Our curriculum is inspired by the Reggio Emilia approach. It is an emergent curriculum combined with a meaningful Judaic component to form a comprehensive and developmentally appropriate program. It is designed to promote each child’s intellectual, social, physical, and emotional growth. Games and activities are developmentaly appropriate, skill-based, and intentional so that the children are growing with everything that they do.
We encourage the children to develop self-motivation, active investigational skills through questioning, exploring, and observing, and the thinking and problem-solving abilities needed to thrive in a world of challenge and competition. Children are surrounded with books, literacy experiences, and exposure to the alphabet to prepare them for pre-reading and the reading that follows.
We encourage each child to work and play with others, to develop language communication skills, to respect the rights and privacy of their peers and most of all to develop feelings of kindness, courtesy, helpfulness and acceptance.
The ability to work alone and with other in a positive way is extremely important. Children get to practice these skills daily as they play and work together and alone. Adults facilitate child interactions and model appropriate words and actions to use with friends, to join a group, to resolve conflict, and to independently problem solve.
Children are encouraged to develop a positive self-concept, to understand the difference between right and wrong and to develop responsibility.We help them learn and practice appropriate ways to respond to others and to express their feelings constructively.
Children are provided constant opportunities to develop their small and large muscle skills, to develop finger strength and dexterity, and arm-eye and body coordination.
Gross Motor Skills:
Gross motor skills like coordination, balance, and cross-body movements are developed through a wide range of activities. Outdoor play is a daily part of the program, where children can run, jump, climb, slide and kick balls.
Many of the manipulatives that help develop fine motor skills, as previously mentioned, also teach math skills and concepts.
E.g. building blocks of various sorts automatically offer lessons in balance, geometry, measurement and estimation. Children are encouraged to count objects. This gives them a better concept of what numbers mean. Grouping, sorting, graphing, and matching are some other activities that are often taking place as the children play in class.
Surrounding children with a language-rich environment develops strong reading and language skills. Through the teachers modeling and encouraging the children to talk, listen, and even to write – at every opportunity – what they’re observing or doing as they work and play. Books are an important and constant part of the curriculum and are available to the children at all times. Children are also given access to writing materials and art utensils and are encouraged to experiment with them.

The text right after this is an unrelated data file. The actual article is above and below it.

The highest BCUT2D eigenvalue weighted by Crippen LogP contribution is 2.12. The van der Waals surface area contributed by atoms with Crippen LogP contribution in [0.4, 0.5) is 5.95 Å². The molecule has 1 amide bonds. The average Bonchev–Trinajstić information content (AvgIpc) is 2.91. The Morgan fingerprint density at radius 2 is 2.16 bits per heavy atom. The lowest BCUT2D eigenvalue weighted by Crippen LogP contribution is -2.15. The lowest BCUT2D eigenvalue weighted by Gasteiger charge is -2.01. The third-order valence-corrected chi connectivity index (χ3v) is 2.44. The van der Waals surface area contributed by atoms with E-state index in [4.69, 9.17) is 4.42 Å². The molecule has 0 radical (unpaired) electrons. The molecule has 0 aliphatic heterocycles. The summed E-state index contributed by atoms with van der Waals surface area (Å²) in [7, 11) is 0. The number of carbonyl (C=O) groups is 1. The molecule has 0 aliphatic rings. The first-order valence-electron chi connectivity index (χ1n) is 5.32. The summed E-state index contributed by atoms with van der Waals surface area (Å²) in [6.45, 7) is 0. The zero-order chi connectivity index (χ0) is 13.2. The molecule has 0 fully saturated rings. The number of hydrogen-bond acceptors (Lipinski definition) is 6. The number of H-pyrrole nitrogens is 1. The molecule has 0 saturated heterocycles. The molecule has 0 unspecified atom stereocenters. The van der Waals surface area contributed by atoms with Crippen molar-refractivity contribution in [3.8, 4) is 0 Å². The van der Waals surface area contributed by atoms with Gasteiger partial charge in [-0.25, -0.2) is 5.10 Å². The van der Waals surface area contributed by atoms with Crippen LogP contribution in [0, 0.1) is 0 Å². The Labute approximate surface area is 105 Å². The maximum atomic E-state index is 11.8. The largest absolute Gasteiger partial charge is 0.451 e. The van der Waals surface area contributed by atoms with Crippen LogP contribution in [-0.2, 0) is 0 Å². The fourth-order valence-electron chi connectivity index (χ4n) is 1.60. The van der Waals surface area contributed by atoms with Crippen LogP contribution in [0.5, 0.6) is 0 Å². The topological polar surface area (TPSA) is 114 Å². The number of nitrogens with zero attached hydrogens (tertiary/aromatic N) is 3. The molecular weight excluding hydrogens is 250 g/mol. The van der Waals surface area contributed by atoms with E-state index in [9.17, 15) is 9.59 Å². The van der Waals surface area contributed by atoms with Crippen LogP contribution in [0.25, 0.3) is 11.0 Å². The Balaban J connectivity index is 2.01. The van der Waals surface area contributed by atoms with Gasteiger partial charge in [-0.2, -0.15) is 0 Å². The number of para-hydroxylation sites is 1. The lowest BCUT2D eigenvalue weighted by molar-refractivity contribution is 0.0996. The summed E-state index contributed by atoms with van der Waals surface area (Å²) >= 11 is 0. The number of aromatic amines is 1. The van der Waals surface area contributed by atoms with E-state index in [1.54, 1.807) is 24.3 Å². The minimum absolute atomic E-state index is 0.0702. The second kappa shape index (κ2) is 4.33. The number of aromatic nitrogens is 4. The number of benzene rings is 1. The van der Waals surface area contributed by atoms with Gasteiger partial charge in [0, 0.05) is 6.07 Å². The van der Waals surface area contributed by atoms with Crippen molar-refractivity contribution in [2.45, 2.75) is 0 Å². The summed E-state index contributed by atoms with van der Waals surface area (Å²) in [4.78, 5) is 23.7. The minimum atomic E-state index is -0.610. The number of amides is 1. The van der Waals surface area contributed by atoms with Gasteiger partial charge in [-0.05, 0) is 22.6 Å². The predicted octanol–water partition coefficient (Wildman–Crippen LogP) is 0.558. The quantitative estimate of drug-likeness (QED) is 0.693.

Science & Nature:
A child’s life is full of real things to observe discover and experience. They then have opportunities to make predictions, see cause and effects, and be actively involved in science experiments. Outside children find worms, bugs, plants, flowers and ice. Each of these discoveries becomes its own miniature science project. The children will plant and tend our very own organic garden. They will be able to see and taste the fruits of their labor as their seeds grow and blossom over the year.
Art & Drama:
Exploration and expression· two ways of accessing the inner self. Art is a perfect forum to accomplish this. Art is made available in a most aesthetically pleasing way. Art activities are designed to be open-ended and process-oriented rather than product-oriented. Children are offered different media and a large variety of tools with which they are encouraged to explore and experiment.
Children also have the chance to play different roles as they interact and play side by side with their peers. In the dramatic play area children choose to be moms, dads, babies and animals. In playing out these characters children gain socialization skills, and play out what they have seen modeled to them.
Music & Movement:
Music is an integral part of our program; through background music, songs that help us learn, rhythm to explore feelings, and interpretative dance, we explore our environment with music. Rhythms and repetitions are subsequently introduced through music, which are helpful for cognition. Instruments like drums, maracas, tambourines, xylophones and triangles are available in the classroom for exploration.
Integrating Tradition and Jewish Pride:
Lesson plans at DJP are built around the events influencing the children at the time that they are being taught. Weather changes, special animal habits, national celebrations and holiday seasons all determine what will be brought into the classroom at any particular time of year. All these are laced into the general curriculum to allow the children to learn from what is going on around them.
The children experience all the Jewish holidays through art, song, dramatic play, language, and literacy.